The 7 Best State Parks in Michigan

Photo of Elaine Elliott
9 February 2017

Michigan’s indisputable beauty has been apparent ever since the last of the Ice Age glaciers receded 9,000 years ago. The state was left with the Great Lakes — arguably the most beautiful shorelines in the country — as well as untouched forests, cliff faces, and sand dunes. Many of Michigan’s state parks encompass these natural wonders, as well as historic lighthouses and museums. We’ve listed the state’s must-see parks and lakeshores.

Mackinac Island Marina | picselperfect/flickr

Mackinac Island State Historic Park

Michigan’s first state park was established in 1895, and this island has remained timeless ever since. With no cars allowed on the island’s premises, visitors travel via horse carriages and bicycles. Over half of the island is state park property, which remains beautiful as ever. Fort Mackinac in historic downtown Mackinac is one of the most popular destinations, but the park also has pristine nature sites such as Skull Cave, Sugar Loaf Rock, Arch Rock, and numerous trails. Visitors can choose from being immersed in the town’s activities or getting away to secluded beaches and trails. If you’re new to the Mitten state, be sure to pronounce the island, park, and bridge as “Mack-in-aw.”

Pictured Rocks Cliffs | davidmarvin/flickr

Pictured Rocks National Lakeshore

Pictured Rocks is made up of colorful sites of sandstone cliffs, waterfalls, sand dunes, forested trails, and beaches. The contrasts of turquoise waters, vibrant red and yellow sandstone cliffs, and lush green forests make this park a popular location for paddlers, backpackers, geologists, and single day sightseers. There are over 100 miles of hiking trails, many of which include monumental views of the extensive cliffs, rocky shores, and other popular sites like Chapel Rock. Alturnativily, take a ferry ride or kayak and experience the towering cliffs from the water below along this 40-mile stretch of undeveloped shoreline.

Sleeping Bear Dunes | paladin27/flickr

Sleeping Bear Dunes National Lakeshore

The Sleeping Bear Dunes is one of Michigan’s most sought out destinations. The park includes a large shoreline along Lake Michigan and two islands called South and North Manitou Island. Visitors can climb 200-foot dunes to sweeping views of Lake Michigan. Kids, and adults, also love hurtling down the dunes as a just reward for the strenuous climbing effort. The park includes camping sites, picnic spots and designated backcountry areas. The Sleeping Bear Dunes encompass a captivating spirit where visitors will feel like they’re at the pseudo crossroads of the Saharan Dunes and Great Lakes.

Lake of the Clouds | mandj98/flickr

Porcupine Mountains Wilderness State Park

There are few places left in the eastern United States where hikers can reach a summit and see absolutely no sign of human development. The Porcupine Mountains provide just that — sweeping views of rolling hills and untouched forests for miles and miles. With such a vast wilderness, there’s also an extensive travel route to the park. The “Porkies” are located at the western end of Michigan’s Upper Peninsula near Wisconsin and Lake Superior. At over 60,000 acres, it’s the largest park in the state. Backpackers can enjoy solitude among the hills, lakes, and rivers in this remote corner of the country.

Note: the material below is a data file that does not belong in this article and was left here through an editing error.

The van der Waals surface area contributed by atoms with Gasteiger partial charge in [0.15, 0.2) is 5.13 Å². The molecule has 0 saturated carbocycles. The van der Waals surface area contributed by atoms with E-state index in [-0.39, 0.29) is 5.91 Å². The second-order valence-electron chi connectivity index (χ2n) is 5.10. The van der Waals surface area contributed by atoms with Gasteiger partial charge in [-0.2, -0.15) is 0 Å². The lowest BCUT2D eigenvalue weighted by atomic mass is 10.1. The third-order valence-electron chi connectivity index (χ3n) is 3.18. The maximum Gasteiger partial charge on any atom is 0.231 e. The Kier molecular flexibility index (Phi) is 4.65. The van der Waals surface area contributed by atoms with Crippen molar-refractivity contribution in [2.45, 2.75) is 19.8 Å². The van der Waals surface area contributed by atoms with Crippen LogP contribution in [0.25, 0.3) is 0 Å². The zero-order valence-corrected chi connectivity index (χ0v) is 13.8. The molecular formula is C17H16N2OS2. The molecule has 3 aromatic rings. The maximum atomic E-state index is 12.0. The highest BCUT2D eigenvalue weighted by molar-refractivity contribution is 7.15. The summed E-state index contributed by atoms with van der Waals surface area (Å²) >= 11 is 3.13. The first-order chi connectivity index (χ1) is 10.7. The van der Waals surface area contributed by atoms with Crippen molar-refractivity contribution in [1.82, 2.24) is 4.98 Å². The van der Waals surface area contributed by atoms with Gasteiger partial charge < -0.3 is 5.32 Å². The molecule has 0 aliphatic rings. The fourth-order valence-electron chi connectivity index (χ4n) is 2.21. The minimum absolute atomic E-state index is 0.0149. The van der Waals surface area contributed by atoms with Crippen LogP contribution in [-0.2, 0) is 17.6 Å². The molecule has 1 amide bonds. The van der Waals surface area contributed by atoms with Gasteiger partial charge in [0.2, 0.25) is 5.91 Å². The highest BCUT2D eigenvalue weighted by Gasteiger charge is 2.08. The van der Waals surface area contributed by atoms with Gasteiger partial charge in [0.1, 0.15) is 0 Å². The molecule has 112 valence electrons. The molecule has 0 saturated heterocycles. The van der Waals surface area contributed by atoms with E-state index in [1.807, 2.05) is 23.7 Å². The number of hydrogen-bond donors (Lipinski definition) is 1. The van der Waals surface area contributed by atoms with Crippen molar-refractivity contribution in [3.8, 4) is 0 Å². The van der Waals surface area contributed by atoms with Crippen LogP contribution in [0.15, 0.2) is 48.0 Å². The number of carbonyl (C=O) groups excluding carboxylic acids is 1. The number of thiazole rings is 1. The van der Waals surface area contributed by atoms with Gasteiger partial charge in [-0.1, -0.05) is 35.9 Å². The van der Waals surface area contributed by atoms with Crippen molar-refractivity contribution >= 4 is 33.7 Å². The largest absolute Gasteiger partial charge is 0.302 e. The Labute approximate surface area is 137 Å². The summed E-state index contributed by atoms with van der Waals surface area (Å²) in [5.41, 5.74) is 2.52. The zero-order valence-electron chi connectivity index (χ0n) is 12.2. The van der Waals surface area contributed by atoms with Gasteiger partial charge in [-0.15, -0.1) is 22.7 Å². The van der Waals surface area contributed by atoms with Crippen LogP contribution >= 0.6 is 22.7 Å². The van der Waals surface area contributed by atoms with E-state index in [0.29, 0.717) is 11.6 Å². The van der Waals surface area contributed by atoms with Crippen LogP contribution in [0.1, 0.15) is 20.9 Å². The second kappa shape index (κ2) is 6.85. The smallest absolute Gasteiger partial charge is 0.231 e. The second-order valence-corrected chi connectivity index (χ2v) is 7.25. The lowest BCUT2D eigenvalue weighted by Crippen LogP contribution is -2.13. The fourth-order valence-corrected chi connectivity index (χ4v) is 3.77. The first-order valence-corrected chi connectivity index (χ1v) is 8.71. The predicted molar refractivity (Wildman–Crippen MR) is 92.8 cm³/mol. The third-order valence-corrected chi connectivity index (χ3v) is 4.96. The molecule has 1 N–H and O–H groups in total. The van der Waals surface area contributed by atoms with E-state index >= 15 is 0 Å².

Warren Dunes State Park | churl/flickr

Warren Dunes State Park

With three miles of shoreline, six miles of hiking trails, and over 1,952 acres of beaches, dunes, and forests, vacationers will rarely get bored in this beautiful park. The beach is located less than two hours from Chicago, Kalamazoo, and Indiana; making it a perfect destination for many vacationers. Without having to drive northward toward the Sleeping Bear Dunes, visitors can also climb up large sandy dunes at Warren and gain incredible views of Lake Michigan from below.

Tawas Point State Park | hz536n/flickr

Tawas Point State Park

On the shores of Lake Huron, Tawas Point’s shallow waters, geography, and Victorian-era lighthouse have dubbed it the “Cape Cod of the Midwest.” Tawas offers lighthouse tours, beach access, campsites, small cabins, and nature trails. Sailboats are a common sight in the waters since Tawas Point provides both turbulent exposed waters on the east side and calm Tawas Bay waters on the west side. Visitors can walk along a beach covering over two miles of undeveloped shoreline.

Belle Isle Conservatory | mikedbell/flickr

Belle Isle State Park

Belle Isle is a natural gem within the hustle and bustle of Detroit. Only in 2014 did Belle Isle become a new addition to the extensive state park list for Michigan. The 985-acre island is found at the cusp of the Detroit River and Lake St. Clair. Detroit sightseers and locals flock to this getaway island to enjoy numerous attractions like the Dossin Great Lakes Museum, aquarium, zoo, golf course, lighthouse, and beach. The half-mile stretch of Belle Isle Beach is the only public beach and swimming area in Detroit, and provides skyline views of the city. The Belle Isle Conservatory is another popular spot to enjoy tropical greenhouse botanical gardens year round.

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